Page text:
Sept. 4th, Tuesday. Look for work day. I was a real responsible person and got up at 7:00 a.m. to call up some employment agencies. Bright and early, you know. Well, as a guy staying at Harry’s told me, the agencies don’t open up ‘til 8:30 or 9:00. Doesn’t make much sense to me. It does explain why we could never get any temporaries until afternoon back at my old job.
So at 8:30 I went to one by Harry’s neighborhood and they told me they didn’t need anyone in the category that I fell into: light industrial, they call it. which I guess is about right. Blue collar type work in a white collar business. So I had to go to one downtown. There I filled out lots of forms, took some tests that sounded easy, (weren’t) and now I have a number to call twice a day to see if they have any work for me. Fun. I feel like I’m accomplishing nothing now.
After all that I walked around the Haight-Ashbury area. I’d heard of it, but didn’t know much about it. Only that it was big in the 60s and they put out some underground comix from there. I looked through some comic and book stores, and saw a purple building called the Jimi Hendrix Electric Church. I didn’t check that one out.
Then I remembered to call the artist that Don Black had told me to see. I arranged to meet him tomorrow morning at 9:00 at some coffee shop. He said he would look forward to meeting me.
That evening I ate supper and watched most of a Star Trek episode at Harry’s place. Sorta felt like life back home, except for the new people that show up at his place. New to me anyway. Another pretty girl, who has known Harry for a while. And a guy from Austria.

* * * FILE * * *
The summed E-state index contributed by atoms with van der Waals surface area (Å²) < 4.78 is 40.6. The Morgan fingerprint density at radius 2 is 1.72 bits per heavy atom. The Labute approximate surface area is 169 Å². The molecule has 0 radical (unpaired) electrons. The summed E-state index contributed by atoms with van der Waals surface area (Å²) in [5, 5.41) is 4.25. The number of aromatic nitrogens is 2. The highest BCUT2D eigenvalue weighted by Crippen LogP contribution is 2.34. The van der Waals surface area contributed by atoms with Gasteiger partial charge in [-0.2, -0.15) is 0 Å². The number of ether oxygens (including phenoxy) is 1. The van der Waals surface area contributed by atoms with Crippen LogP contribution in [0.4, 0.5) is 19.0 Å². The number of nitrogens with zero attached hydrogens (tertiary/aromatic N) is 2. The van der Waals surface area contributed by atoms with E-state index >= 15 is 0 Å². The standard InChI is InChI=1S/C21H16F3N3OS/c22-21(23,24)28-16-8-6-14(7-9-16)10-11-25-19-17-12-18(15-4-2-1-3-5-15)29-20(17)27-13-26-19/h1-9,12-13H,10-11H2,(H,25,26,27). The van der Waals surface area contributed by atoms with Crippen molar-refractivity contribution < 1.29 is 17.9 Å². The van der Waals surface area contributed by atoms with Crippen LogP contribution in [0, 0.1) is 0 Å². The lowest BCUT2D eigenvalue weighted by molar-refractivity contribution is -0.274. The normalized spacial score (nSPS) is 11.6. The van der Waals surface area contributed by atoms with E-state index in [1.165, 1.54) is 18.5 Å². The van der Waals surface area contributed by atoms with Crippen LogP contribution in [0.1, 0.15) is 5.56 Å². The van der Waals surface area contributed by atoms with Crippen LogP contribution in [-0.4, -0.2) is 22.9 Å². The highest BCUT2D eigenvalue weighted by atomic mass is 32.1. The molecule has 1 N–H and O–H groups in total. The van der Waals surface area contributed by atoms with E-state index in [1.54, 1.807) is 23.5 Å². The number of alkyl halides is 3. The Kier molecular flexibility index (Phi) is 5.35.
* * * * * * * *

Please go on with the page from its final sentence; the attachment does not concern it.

Anyhow, still trying to accomplish something, I went around the corner to wash clothes. Good thinkin. Now this one was my kind of laundromat. You could talk to the people! And they’d talk back! (The ones who could speak English, that is.)
I talked to a man (around 40-ish) who was from New York. Called SF a small city. I asked him my question I’d started asking a few people. “Why do you live in SF if it’s so difficult to do so?” He said he like it here. Good people. He hasn’t been back to NY since he’s moved out here 5 years ago. We talked about traveling, drinking, the service, and mostly lifestyles. We felt the same about the unnecessary expensive lives that most people live. “I just scrape up enough money for the rent and utilities. Then if there’s any left that’s fine. If not, that’s fine, too,” he said. His advice on drinking was, “Don’t drink just because your down or depressed. Just tell yourself now that you won’t and you won’t.”
Then after my clothes were done I noticed a pretty girl who’d just started her clothes, and was standing out by her car. It was a nice night and I was in no hurry so I started talking to her. Asked her why she lived here. She said she was from Michigan or Missouri, somewhere in the Midwest, out in the country. Told me about the lesson she’d learned and the concessions she’d made, moving to the big city of SF She was a real talker, which I like. I wanna hear all that folks have to say.